So in the short term, assisting will be experienced as a relief, but after that maintain the problem and makes it even worse by continually decreasing one’s expectations of being capable.

Encouraging your SO to face feared (but harmless) situations is surely helpful; assisting him in doing so might have adverse effects.

When seeing a psychotherapist, you might have a talk together to evaluate strategies to truly help your SO.

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    Thank you! So much well-intentioned but misinformed advice on this page. – KRyan Jan 11 '18 at 15:18
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Fears are usually based on something tangible or an experience, whearas phobias are often by nature irrational. Fears that seem irrational are perhaps just based on the 'unknown'. When you think about it, it isn't so irrational to fear the unknown. Fear is a survival behaviour and the dark unknown can harbour some stuff that'll kill ya.

Maybe my own experience will help. I had two enduring fears that I thought were phobias - heights, and needles. I realise now that they weren't irrational because I overcame them with without much effort, you could say they passed naturally. First was needles. I avoided blood tests and immunisations for decades. Every year my employer offered me a flu vaccination which I turned down for 10 years. Then I became a parent, and the first year of my daughter's life she and I both caught flu at the same time. Seeing my daughter ill and being so ill myself I was almost unable to care for her was one of the most awful experiences. The next year, I marched in to get a flu shot with no fear whatsoever. I believe that my instinct to protect and care for my daughter overrode the fear I previously had. Rationally, the needle was now something I saw as a protection, not a threat. Consequently, I now also know that rationally, it is nothing to be afraid of. Realising this was the springboard to conquering the fear of heights. I was invited to do one of those treetop activity things and I realised that having faced one fear and won, I could overcome this too. It was just a case of having complete trust in the harness system that protects you up there.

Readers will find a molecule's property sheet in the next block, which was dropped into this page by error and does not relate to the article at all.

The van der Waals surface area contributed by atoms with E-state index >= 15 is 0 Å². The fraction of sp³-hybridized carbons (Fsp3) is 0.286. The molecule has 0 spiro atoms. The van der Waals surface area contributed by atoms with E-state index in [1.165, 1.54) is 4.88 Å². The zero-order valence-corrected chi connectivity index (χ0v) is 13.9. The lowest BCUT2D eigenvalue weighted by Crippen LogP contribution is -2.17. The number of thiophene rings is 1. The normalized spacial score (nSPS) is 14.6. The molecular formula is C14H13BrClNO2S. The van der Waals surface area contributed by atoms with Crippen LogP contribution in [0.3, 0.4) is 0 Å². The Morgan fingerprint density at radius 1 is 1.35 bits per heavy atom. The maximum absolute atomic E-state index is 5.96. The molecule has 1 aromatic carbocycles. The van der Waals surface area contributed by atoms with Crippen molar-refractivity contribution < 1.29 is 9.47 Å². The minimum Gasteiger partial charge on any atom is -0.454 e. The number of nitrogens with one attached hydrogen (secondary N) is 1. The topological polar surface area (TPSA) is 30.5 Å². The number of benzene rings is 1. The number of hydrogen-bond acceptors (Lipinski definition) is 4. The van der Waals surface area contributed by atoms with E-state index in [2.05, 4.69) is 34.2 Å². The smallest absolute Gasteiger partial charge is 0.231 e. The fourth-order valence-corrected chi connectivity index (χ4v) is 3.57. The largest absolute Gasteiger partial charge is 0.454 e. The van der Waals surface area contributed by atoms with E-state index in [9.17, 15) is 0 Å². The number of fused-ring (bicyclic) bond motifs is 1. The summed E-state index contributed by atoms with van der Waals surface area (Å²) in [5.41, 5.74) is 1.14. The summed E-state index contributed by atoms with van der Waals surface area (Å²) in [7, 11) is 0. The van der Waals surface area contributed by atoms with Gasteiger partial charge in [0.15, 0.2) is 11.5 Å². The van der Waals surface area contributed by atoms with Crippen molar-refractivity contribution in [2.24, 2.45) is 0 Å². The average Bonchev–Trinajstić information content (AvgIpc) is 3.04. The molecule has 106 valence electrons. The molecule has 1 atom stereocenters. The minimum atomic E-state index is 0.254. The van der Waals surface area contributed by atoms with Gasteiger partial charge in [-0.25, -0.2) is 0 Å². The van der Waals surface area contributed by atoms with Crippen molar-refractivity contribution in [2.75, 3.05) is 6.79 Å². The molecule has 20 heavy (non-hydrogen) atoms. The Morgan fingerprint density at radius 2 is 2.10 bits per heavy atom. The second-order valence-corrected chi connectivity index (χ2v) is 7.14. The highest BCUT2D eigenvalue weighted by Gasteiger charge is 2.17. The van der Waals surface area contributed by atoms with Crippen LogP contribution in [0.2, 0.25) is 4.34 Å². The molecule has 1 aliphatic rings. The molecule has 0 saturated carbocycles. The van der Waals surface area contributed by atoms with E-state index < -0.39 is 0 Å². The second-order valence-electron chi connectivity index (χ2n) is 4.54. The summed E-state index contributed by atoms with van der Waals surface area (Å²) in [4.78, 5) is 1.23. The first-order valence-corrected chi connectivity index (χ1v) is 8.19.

So back to you and your SO - there may be no magic words you can say to make him overcome such fears. In fact, whenever someone said to me "there is nothing to be afraid of" it made me more afraid because they weren't acknowledging my fear, they were dismissing it.

Fear of spiders is fairly common, and while it may not seem so incredibly manly, it isn't really life-altering either. I wasn't fond of them - now I have to be brave for my daughter, so again this is something that I have overcome 'naturally'. If you'd locked me in a room full of spiders 10 years ago I might have freaked out.

My advice is to 'choose your battles'. Ignore the fears that don't really matter, like snakes and spiders. Unless you're going on safari together, this isn't going to affect your life much. Giving blood is a personal thing, you shouldn't have to force him. But if there is something that is really impacting negatively on his (and your) life then perhaps it would help if you talk about the benefits of facing up to the fear, and the consequences of not doing so. This is giving him the tools to 'reason' on it and be rational - the rest is up to him.

  • Thanks to you (and Nat) for you answers :) I'll test the talk about benefits of facing fears and see what happens ! – Yutah Jan 10 '18 at 15:27
  • Nice answer, but I suspect that you were right that your fears were not irrational. Most of the time people realize that they really really need to go through vaccination too, but the process scares them like hell still. – user2851843 Jan 11 '18 at 5:29
  • @user2851843 I agree with you, but don't you agree that it is easier for some people to care less about themselves? I always knew the benefits of vaccination, but I was happy to roll the dice when it only affected me. I couldn't do that to my daughter. – Astralbee Jan 11 '18 at 9:05
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    @Astralbee I do agree that our desire to help someone you care about wins most of the time. But I'm not sure if it really helps to get rid of the fear once and for all. For example, I'm quite arachnophobic, and by this I mean that I'm practically in panic when I see one of those creepy things. Yet, when my wife asks me to remove the spider, I grab the balls and do it, trying not to show how scared I am. So yeah, I managed to ignore the fear this time pretty much like you did, but I'm still afraid of spiders like crazy :). Just to mention that it might not be a permanent solution against fear. – user2851843 Jan 11 '18 at 9:58